After Kim Jong Il

The death of North Korean leader Kim Jong Il in December surprised his people and the world. The question is: What now? In this Global Asia essay, Yonsei University professors John Delury and Moon Chung In consider the implications of the passing of the Dear Leader. “For years, political analysts and military planners have discussed ‘contingency plans’ for after the death of Kim Jong Il,” they conclude. “But now, with Kim actually dead and no sign of chaos or collapse, what we need is prudent and realistic diplomacy that lays foundations today for progress tomorrow.” Read the entire article here.

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  1. I was probably the only person in the West who cursed the death of Kim Jong Il. Having been accepted to take part in an exchange to Pyongyang this summer, the passing away of the Dear Leader came at precisely the wrong moment: my holiday plans were ruined!

    Joking aside, this is indeed a huge moment for the international community apropos North Korea. I agree with the article that there is the opportunity for a ‘Nixon moment’ here. Following Construcitivst IR theory, which states that how a state treats a rival has a knock on effect on how that state perceives its own identity, we should welcome the chance to ‘reset the clock’ so to speak, and engage the DPRK along different lines. It does not matter whether anything has actually changed within the country; what matters is the symbolic moment in front of us, and the potential we have to turn such a moment into genuinely progressive dialogue.

    The ‘honeymoon period’ where this is possible will not last for long. Let us hope policymakers seize the moment.

  2. Danny

     /  03/02/2012

    I agree to the conclusion that the future of North Korea is ,to a large extent ,dependent on the solution of the Security VS Prosperity Dilemma. However, if we compare the current situation in North Korea to that in China when Chairman Mao died, the reflection of “Two Whatever” policy adopted by Mao’s successor Hua Guofeng may throw doubt on the “honey moon period” or “Nixon Moment” assumption in North Korea.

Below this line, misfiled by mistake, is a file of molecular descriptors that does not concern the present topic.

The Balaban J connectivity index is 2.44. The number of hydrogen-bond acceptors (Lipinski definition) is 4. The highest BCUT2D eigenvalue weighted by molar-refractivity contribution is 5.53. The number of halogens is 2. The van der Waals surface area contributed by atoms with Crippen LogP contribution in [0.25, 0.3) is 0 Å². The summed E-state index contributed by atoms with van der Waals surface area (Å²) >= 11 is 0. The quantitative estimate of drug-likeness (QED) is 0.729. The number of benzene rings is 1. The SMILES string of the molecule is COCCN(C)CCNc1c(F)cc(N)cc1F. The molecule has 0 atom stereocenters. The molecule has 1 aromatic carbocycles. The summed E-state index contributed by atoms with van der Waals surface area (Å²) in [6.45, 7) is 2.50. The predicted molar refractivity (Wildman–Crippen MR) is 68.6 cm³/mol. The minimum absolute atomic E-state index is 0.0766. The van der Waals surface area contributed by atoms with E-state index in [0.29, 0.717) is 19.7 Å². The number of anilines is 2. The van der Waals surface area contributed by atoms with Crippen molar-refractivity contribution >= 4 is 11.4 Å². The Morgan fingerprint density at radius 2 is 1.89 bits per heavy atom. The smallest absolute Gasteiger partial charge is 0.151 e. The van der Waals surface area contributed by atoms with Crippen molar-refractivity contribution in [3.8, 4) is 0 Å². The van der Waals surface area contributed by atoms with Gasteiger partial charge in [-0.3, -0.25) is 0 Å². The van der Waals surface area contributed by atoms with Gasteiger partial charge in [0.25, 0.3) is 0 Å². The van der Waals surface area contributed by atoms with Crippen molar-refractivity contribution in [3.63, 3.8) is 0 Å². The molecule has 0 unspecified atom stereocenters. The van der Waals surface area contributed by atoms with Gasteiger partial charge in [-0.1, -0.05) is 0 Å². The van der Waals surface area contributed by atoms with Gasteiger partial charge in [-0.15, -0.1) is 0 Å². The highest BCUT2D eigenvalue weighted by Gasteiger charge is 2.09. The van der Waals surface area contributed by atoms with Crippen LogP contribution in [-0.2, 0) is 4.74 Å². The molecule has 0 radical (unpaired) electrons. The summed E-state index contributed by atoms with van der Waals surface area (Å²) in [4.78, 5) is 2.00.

Admittedly, the death of Kim Yong Il opens the channel for change. But the ability of the regime to change is weakened rather than strenghtened after his death. Whenever the adjustment of the military-first policy initiates, it will inevitablely face the opposition of the interest group, especially the military force. To overcome such objection and political strains requires a firm base of political power, which Kim Yong Un who only has 2 years of on-the-job training heavily lacks. So even though Kim Yong Un has the will to do some adjustment, constrained by the political ability, the posibility to implement reform is slim. Kim Yong Un may adopt a more safe policy currently to continue his father’s military-first strategy, like what Hua Guofeng didi in China.
    So is the “Nixon Moment” really coming now? It is really hard to say.


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